2. Eat a diversity of plant foods, especially colorful fruits and vegetables: 

Eating a diverse diet of bright color fruits and veg can help improve overall health outcomes and gut health.

Consuming a diet rich in a diversity of colorful plant foods is a great way to get more of these phytonutrient compounds. Many colors in our fruits in vegetables are actually created by the plant’s production of phytonutrients. Additionally, plants tend to make more phytonutrients when they need to respond to stress, so incorporating unique stress-adapted plants like Himalayan Tartary Buckwheat may be a good way to increase your phytonutrient intake. Fruits, vegetables, whole grains, nuts and seeds are great ways to increase fiber intake, which may be key to microbiome health since fiber serves as fuel for our gut microbes. 

Himalayan Tartary Buckwheat is a super nutrition flour that’s loaded with over 100 immune-active nutrients. Translation: that means you’re getting a huge dose of plant-based immune supporting goodness. 

3. Include a spectrum of immune-balancing nutrients in your diet: 

Though phytonutrients are high on the list when it comes to research on diet and immune/gut health, there are a number of other nutrients worthy of our consideration. For example, adequate intake of a number of vitamins and minerals including magnesium, zinc and B vitamins have all been linked to maintenance of balanced immune cell function.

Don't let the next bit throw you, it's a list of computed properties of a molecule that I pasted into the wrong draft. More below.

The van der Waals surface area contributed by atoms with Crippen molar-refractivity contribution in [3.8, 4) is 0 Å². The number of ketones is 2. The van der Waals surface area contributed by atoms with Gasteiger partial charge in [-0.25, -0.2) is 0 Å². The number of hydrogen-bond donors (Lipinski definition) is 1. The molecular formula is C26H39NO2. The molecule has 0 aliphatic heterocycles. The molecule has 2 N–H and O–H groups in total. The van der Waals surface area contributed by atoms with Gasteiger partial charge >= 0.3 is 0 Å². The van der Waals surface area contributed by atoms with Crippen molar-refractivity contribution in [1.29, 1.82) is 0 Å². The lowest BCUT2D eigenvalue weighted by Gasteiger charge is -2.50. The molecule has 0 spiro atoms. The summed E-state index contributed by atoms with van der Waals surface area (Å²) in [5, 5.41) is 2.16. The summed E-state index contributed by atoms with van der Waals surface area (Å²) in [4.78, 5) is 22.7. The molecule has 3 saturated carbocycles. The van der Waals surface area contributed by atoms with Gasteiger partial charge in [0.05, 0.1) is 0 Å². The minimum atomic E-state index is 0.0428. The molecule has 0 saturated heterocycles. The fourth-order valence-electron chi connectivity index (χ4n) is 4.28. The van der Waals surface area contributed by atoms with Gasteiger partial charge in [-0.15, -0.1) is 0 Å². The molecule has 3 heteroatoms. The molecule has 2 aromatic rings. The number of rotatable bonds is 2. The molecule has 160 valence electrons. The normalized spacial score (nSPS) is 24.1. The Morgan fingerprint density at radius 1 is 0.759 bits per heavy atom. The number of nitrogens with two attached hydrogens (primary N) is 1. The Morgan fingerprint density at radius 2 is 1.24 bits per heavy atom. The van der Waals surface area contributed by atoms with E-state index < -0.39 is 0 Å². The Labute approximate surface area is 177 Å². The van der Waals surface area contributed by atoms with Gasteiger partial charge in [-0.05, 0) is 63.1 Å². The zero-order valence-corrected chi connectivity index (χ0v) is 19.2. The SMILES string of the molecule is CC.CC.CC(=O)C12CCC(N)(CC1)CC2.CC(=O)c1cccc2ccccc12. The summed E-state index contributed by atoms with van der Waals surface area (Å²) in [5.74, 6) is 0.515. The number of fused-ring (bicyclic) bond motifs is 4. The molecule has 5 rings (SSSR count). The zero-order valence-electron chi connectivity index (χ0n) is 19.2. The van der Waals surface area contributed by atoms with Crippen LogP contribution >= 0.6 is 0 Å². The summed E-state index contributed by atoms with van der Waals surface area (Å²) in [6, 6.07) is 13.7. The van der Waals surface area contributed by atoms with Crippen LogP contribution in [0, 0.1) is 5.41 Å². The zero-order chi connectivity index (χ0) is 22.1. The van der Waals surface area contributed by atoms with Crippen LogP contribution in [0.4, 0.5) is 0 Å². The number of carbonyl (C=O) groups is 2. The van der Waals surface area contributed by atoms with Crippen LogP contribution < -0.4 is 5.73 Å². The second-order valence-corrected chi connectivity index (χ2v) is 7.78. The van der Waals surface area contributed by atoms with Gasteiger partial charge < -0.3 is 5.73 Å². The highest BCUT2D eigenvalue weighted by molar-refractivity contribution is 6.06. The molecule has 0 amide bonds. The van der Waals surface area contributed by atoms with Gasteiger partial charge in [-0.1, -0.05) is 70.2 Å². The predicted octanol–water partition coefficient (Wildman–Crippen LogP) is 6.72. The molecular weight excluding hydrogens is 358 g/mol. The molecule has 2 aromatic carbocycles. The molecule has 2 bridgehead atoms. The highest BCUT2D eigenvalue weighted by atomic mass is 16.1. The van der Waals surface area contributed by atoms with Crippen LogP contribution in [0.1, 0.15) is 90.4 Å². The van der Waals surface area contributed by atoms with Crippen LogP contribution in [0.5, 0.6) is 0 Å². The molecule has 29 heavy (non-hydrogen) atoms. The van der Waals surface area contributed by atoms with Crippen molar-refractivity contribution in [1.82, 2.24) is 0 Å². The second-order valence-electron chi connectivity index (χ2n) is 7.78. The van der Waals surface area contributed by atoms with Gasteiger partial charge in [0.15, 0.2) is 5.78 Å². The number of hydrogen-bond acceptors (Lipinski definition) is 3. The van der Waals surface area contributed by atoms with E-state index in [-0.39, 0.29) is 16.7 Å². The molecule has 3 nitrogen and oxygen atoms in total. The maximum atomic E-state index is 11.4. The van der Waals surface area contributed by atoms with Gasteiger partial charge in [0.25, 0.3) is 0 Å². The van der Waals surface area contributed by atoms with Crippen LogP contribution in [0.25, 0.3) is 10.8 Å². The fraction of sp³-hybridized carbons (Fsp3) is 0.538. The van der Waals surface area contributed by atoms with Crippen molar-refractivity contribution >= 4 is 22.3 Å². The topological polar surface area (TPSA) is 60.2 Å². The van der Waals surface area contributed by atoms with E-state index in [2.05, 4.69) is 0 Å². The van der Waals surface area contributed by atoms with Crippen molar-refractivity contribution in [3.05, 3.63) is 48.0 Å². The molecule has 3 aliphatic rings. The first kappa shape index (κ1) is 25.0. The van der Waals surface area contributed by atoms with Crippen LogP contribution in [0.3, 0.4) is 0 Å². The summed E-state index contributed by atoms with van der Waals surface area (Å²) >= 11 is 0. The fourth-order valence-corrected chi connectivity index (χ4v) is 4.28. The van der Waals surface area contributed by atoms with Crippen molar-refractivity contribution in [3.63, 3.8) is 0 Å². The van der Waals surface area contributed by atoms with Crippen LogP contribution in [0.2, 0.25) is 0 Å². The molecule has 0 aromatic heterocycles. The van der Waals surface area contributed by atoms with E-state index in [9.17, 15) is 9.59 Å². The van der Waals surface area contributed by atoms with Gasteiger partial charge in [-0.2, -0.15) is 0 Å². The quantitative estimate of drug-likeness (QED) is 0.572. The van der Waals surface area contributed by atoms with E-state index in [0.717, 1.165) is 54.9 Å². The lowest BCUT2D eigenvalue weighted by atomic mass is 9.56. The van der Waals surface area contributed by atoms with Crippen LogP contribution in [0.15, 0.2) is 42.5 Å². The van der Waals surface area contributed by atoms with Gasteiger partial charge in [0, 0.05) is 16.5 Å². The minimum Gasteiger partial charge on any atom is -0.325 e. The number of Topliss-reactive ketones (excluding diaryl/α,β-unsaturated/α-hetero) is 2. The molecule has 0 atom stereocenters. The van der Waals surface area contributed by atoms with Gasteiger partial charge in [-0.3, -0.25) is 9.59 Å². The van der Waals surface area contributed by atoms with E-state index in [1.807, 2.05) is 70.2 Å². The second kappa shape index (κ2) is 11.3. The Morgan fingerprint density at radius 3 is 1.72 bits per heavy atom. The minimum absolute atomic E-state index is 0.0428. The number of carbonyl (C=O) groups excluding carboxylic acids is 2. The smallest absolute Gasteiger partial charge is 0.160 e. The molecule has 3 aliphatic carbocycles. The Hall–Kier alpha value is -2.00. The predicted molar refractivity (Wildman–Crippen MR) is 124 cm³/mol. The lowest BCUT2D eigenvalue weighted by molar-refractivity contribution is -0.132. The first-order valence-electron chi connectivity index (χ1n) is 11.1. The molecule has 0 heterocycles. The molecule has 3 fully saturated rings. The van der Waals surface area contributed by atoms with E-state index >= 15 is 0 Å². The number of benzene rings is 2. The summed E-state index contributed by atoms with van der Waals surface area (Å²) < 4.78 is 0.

Eating a diversity of foods from sources like salmon, mackerel, and anchovies can help improve gut health. 

Additionally, certain types of fats, especially omega-3 fatty acids, may be involved in helping our immune system function optimally. Getting all these nutrients in your diet often means deviating from the standard American diet or Western pattern diet that many of us in the US tend to eat, and instead prioritizing consumption of foods like nuts and seeds (high in vitamins and minerals) as well as inclusion of omega-3 fatty acids from sources like salmon, mackerel and anchovies, as well as plant-based sources like chia seeds and again, other nuts and seeds.

4. Avoid ultra-processed foods, especially added sugar:

Unfortunately, the food that many of us consume today is stripped of healthy nutrients and often packed with ingredients that may damage our gut and immune wellness. One of the most pernicious is added sugar, which can be found in upward of 70% of foods you’d buy in an American grocery store.

Lowering intake of added sugar can be challenging, as it’s often hidden in baked goods, drinks, and condiments. A great place to start is to read the ingredient list and nutrition facts on foods and beverages you buy and avoid foods containing added sugar (look out for artificial sugars too! They may have damaging effects on the microbiome in particular). Similarly, it’s thought that a number of other additives and oils that are found in most foods may negatively affect immune wellness, so trying to in general eat foods for which you can identify and vouch for all the ingredients (shoot for single ingredient foods whenever possible!) may be a good strategy for promoting overall health. 



*Affiliate disclosure: Our team researches far and wide to find safe and clean complements to a gut-healthy diet. If you make a purchase after clicking our links, Organic Authority may earn a commission, which goes a long way to support the good work our team does and reduces the number of ads we serve (as well as our Valrhona Chocolate habit.)